According to incomplete statistics, there are over 300 memorial archways in Beijing. Like this archway near the Drum Tower, many of the wooden archways have been reconstructed with cement and metal and remain in the modern city. Photo: Jiang Chenming [Photo from Chinese Heritage]
The fangs of aristocratic families would have their gates decorated like fayue and use them as a symbol of dignity and nobility. When residents did well on the imperial examination or did good deeds or if they didn’t, the gate could be used for commendation in addition to serving as a bulletin board for government notices. With all these functions in place, the fang gate played an important role in the lives of everyone.
During the Song Dynasty, there was an increase in the floating population of cities along with a booming economy; fang boundaries almost disappeared as walls were pulled down in the end. The gates then seemed unnecessary without actual fangs and were torn down, only leaving the framework. This skeleton became a type of archway architecture which later enjoyed a long-standing reputation and is now known as a “memorial archway”.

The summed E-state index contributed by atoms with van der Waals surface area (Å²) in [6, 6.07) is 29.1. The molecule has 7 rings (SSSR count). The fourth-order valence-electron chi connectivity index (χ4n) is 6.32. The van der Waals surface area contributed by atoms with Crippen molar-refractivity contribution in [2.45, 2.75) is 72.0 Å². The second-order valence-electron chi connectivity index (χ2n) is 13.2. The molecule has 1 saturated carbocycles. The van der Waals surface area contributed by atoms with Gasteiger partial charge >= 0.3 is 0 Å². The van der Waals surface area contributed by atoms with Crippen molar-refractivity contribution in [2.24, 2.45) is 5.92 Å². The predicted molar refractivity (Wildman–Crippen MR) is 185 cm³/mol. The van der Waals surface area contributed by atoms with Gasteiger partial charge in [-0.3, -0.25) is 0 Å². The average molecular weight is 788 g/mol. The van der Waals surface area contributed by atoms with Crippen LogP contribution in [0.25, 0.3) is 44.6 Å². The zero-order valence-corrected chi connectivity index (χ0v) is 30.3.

The memorial archway not only can be used to divide space, but also serves to recognize good deeds like biaolū and functions at the same time as a status symbol like fayue. Later during its development, it became symbolic archway architecture for Chinese and appeared wherever there were residents. In cities, the memorial archways divided up the different areas; in temples and mausoleums, serving as a link to heaven; and before the mansions, it symbolized the status of its owner; and at the entrance of a memorial temple, it was used to commend people of noble character.
Nowadays, memorial archways of all sizes can be found in overseas Chinese communities. They help to divide up living spaces and at the same time serve as a souvenir of the Chinese motherland.